A Prophetic Peace: Judaism, Religion, and Politics

A Prophetic Peace: Judaism, Religion, and Politics

A Prophetic Peace: Judaism, Religion, and Politics

A Prophetic Peace: Judaism, Religion, and Politics


Challenging deeply held convictions about Judaism, Zionism, war, and peace, Alick Isaacs's combat experience in the second Lebanon war provoked him to search for a way of reconciling the belligerence of religion with its messages of peace. In his insightful readings of the texts of Biblical prophecy and rabbinic law, Isaacs draws on the writings of Ludwig Wittgenstein, Jacques Derrida, Abraham Joshua Heschel, and Martin Buber, among others, to propose an ambitious vision of religiously inspired peace. Rejecting the notion of Jewish theology as partial to war and vengeance, this eloquent and moving work points to the ways in which Judaism can be a path to peace. A Prophetic Peace describes an educational project called Talking Peace whose aim is to bring individuals of different views together to share varying understandings of peace.


The second Lebanon war, which took place in the summer of 2006, is the event that spurred me to write this book. I participated in that war as a reserve soldier in the Israeli army. At the time, I was thirty-eight years old. the confusion that surrounded the Israeli army’s handling of the war, the lack of supplies, the discussions and debates that took place during the course of the conflict—all had a profound effect upon me. I returned from the war with a compulsion to rethink my attitudes toward Judaism, Zionism, war, and peace.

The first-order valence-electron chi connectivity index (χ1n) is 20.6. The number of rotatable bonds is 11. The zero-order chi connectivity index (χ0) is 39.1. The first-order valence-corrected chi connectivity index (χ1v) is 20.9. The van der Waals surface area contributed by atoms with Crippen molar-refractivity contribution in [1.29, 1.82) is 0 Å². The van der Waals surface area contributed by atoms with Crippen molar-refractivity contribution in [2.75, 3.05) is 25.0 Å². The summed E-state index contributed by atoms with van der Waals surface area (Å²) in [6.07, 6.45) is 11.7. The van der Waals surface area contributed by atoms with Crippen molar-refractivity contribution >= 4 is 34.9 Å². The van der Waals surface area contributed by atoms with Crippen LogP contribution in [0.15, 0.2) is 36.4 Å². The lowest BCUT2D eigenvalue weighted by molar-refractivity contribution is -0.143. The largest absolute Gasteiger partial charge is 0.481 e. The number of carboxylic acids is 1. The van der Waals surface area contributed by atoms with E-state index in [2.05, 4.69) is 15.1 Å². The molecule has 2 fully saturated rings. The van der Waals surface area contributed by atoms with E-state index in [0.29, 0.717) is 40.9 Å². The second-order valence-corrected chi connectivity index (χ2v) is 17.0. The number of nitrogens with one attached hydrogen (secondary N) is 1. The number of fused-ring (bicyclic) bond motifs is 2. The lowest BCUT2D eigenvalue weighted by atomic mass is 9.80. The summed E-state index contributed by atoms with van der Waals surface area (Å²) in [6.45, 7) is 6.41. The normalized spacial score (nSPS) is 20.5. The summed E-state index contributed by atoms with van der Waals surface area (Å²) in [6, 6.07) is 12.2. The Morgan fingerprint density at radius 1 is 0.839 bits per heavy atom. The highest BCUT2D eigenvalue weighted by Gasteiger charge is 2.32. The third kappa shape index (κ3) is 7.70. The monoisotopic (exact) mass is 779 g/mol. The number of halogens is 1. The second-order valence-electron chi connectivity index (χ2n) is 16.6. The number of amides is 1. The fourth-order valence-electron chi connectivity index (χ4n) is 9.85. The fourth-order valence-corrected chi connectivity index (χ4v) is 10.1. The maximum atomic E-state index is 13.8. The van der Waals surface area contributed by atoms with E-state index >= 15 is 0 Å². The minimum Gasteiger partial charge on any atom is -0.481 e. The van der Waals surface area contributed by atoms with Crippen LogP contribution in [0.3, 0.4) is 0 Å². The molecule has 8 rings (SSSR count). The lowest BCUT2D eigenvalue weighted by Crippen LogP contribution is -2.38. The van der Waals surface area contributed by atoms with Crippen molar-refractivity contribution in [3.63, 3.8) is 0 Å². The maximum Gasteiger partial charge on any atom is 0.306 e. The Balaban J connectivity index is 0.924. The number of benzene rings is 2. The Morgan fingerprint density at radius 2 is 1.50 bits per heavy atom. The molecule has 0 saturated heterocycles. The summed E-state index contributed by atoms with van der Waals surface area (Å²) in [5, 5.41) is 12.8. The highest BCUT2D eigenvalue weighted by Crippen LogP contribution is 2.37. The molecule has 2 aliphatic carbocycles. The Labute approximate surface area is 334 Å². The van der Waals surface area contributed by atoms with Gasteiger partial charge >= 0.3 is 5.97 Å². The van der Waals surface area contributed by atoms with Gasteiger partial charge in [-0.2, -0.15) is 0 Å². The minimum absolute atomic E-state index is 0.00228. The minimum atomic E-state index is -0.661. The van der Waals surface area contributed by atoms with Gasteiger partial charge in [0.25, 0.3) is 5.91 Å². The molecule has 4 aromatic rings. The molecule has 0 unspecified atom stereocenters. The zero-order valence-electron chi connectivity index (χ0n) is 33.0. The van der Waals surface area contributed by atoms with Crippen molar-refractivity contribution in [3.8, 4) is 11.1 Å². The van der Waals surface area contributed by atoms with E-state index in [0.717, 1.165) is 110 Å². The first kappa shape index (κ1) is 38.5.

In the thick of combat I realized how complex the challenge of honestly reconciling the potential belligerence of religion with its messages of peace is. It became clear to me that dismantling the connection between violence and religion would take more than a dovishly selective reading of the Bible or the Talmud or a prayer book. But I came away from the war equally convinced that secular political philosophies were unequal to the task of winning widespread support for peace in Israel. During the war, as much as I was challenged by my thoughts about religion, I felt implicated by the ominous side of statehood. I shuddered at the potential dangers of the brand of militarism that secular liberal Zionism had introduced into the Jewish story.

When I returned from the war, I wrote a detailed account of my experiences, which was published in the interdisciplinary journal Common Knowledge. While I will not reproduce that account in its entirety here, I feel that some of the events that took place in the latter stages of the war will serve as a meaningful opening to this book. My story begins with the burning of the trees, which took place outside the southern Lebanese village of Ras-Bayada.

The Burning of the Trees

When thou shalt besiege a city a long time, in making war
against it to take it, thou shalt not destroy the trees thereof by
wielding an axe against them; for thou mayest eat of them

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